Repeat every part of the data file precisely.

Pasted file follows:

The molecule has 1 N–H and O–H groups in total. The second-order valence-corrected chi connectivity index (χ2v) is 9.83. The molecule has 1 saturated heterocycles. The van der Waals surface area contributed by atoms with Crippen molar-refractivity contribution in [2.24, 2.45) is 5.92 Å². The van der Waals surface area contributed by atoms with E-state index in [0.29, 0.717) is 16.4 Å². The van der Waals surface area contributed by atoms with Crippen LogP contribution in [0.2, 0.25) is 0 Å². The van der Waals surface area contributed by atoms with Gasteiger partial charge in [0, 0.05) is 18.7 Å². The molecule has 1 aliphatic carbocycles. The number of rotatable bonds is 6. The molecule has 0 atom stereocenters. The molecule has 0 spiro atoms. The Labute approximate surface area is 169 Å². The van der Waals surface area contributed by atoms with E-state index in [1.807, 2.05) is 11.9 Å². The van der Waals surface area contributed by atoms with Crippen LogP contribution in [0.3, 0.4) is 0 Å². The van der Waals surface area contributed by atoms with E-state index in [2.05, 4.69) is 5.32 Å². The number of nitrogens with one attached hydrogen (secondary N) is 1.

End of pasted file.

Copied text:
The molecule has 1 N–H and O–H groups in total. The second-order valence-corrected chi connectivity index (χ2v) is 9.83. The molecule has 1 saturated heterocycles. The van der Waals surface area contributed by atoms with Crippen molar-refractivity contribution in [2.24, 2.45) is 5.92 Å². The van der Waals surface area contributed by atoms with E-state index in [0.29, 0.717) is 16.4 Å². The van der Waals surface area contributed by atoms with Crippen LogP contribution in [0.2, 0.25) is 0 Å². The van der Waals surface area contributed by atoms with Gasteiger partial charge in [0, 0.05) is 18.7 Å². The molecule has 1 aliphatic carbocycles. The number of rotatable bonds is 6. The molecule has 0 atom stereocenters. The molecule has 0 spiro atoms. The Labute approximate surface area is 169 Å². The van der Waals surface area contributed by atoms with E-state index in [1.807, 2.05) is 11.9 Å². The van der Waals surface area contributed by atoms with Crippen LogP contribution in [0.3, 0.4) is 0 Å². The van der Waals surface area contributed by atoms with E-state index in [2.05, 4.69) is 5.32 Å². The number of nitrogens with one attached hydrogen (secondary N) is 1.